Juse   irida      di -manika-nihka
José   football   3PL-play  -REC.PST.INFER
'José played football (I infer it from evidence – his football boots are missing)
Juse   irida      di -manika-sika
José   football   3PL-play  -REC.PST.ASSUM
'José played football (we infer it from general knowledge – José usually plays football on Sundays)'
Juse   irida      di -manika-pidaka
Jose   football   3PL-play  -REC.PST.REP
'Jose played football (we were told)'

5. Last but not least, the Nambiquara language Mamaindê (from Brazil) has one of the most complex evidential systems in the world. It has a six-way distinction of information source types: visual first-hand, non-visual first-hand, inferred, assumed (from general knowledge), reported second-hand, and reported third-hand information. Thus, the Mamaindê system is similar to that of Tariana, but it also distinguishes reported information into second- and third-hand.

We can summarize the evidential systems mentioned here in a table, where their increasing complexity becomes apparent.

Evidential systems

To a speaker of a language without evidentials (like myself), these systems are fascinating, and it is hard to believe how speakers manage to keep track of how they came to acquire every single piece of information. To a speaker of a language with evidentials, however, it comes automatically—much like English speakers’ ability to automatically time-stamp their utterances.

The way an evidential system is used can nevertheless tell us interesting things about what is valued in the social context in which the language is spoken. In many of the South American languages that use evidentials, the choice of an evidential is intimately linked to a social code of taking responsibility for the truth of the utterance. Discrepancies in the ways people relate to the ‘truth’ can lead to cultural clashes, which become apparent through the use (or non-use) of evidentials. Aikhenvald (2012:268) gives the following illustrative example from a situation that, sadly, is all too common to indigenous South American communities: “A missionary comes and starts preaching. He states that Adam ate the apple in the Garden of Eden—and uses a visual or ‘personal knowledge’ evidential. An Aymara, a Tucano or a Tariana speaker, looks at him suspiciously: has he really seen it?”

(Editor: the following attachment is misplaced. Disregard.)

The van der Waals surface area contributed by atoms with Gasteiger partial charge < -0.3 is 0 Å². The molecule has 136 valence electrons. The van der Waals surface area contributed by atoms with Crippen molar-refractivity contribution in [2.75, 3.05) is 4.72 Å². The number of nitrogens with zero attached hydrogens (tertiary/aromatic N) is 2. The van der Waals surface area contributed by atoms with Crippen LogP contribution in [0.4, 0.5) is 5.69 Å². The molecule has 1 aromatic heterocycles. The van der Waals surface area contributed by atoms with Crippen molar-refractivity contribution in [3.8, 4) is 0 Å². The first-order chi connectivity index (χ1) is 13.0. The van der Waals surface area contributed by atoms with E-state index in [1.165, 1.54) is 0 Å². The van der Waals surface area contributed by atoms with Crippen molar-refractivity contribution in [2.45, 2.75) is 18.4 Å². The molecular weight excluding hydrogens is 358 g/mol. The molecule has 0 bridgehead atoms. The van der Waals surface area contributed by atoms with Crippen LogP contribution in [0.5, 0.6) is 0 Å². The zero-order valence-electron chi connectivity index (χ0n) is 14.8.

On the other hand, some of the South American language communities that use evidentials may allow for utterances that the average English speaker wouldn’t accept as ‘truth’: for example, in Shipibo-Conibo, a shaman (who is perceived as omniscient) will use a ‘visual first-hand information’ evidential for retelling a dream or a vision—information that is, in a stricter sense, not visually verifiable (Aikhenvald 2012:269).

To be sure, languages without evidentials may specify the information source if they want to (just like Mandarin Chinese and other tenseless languages may optionally include information about time). In English, we can add adverbial and similar expressions such as ‘allegedly’, ‘…I heard’, ‘from what I can tell’, etc.—but, importantly, we don’t have to: the exclusion of the adverbial doesn’t make the sentence incomplete (compare Allegedly, he drove to Denmark and He drove to Denmark—there is a difference in meaning, but both are complete sentences). One may speculate that there is sometimes a certain degree of convenience (or perhaps an ideal of mutual trust?) in not having to present your source of information, and that the English speaking world prefers to keep it this way. In the end, it comes down to what the language community deems to be important enough to mention—or so I infer, based on internal conjecture.


Source: Aikhenvald, Alexandra Y. (2012) The Languages of the Amazon (Chapter 9: How to know things: evidentials in Amazonia). Oxford University Press.

October 1, 2021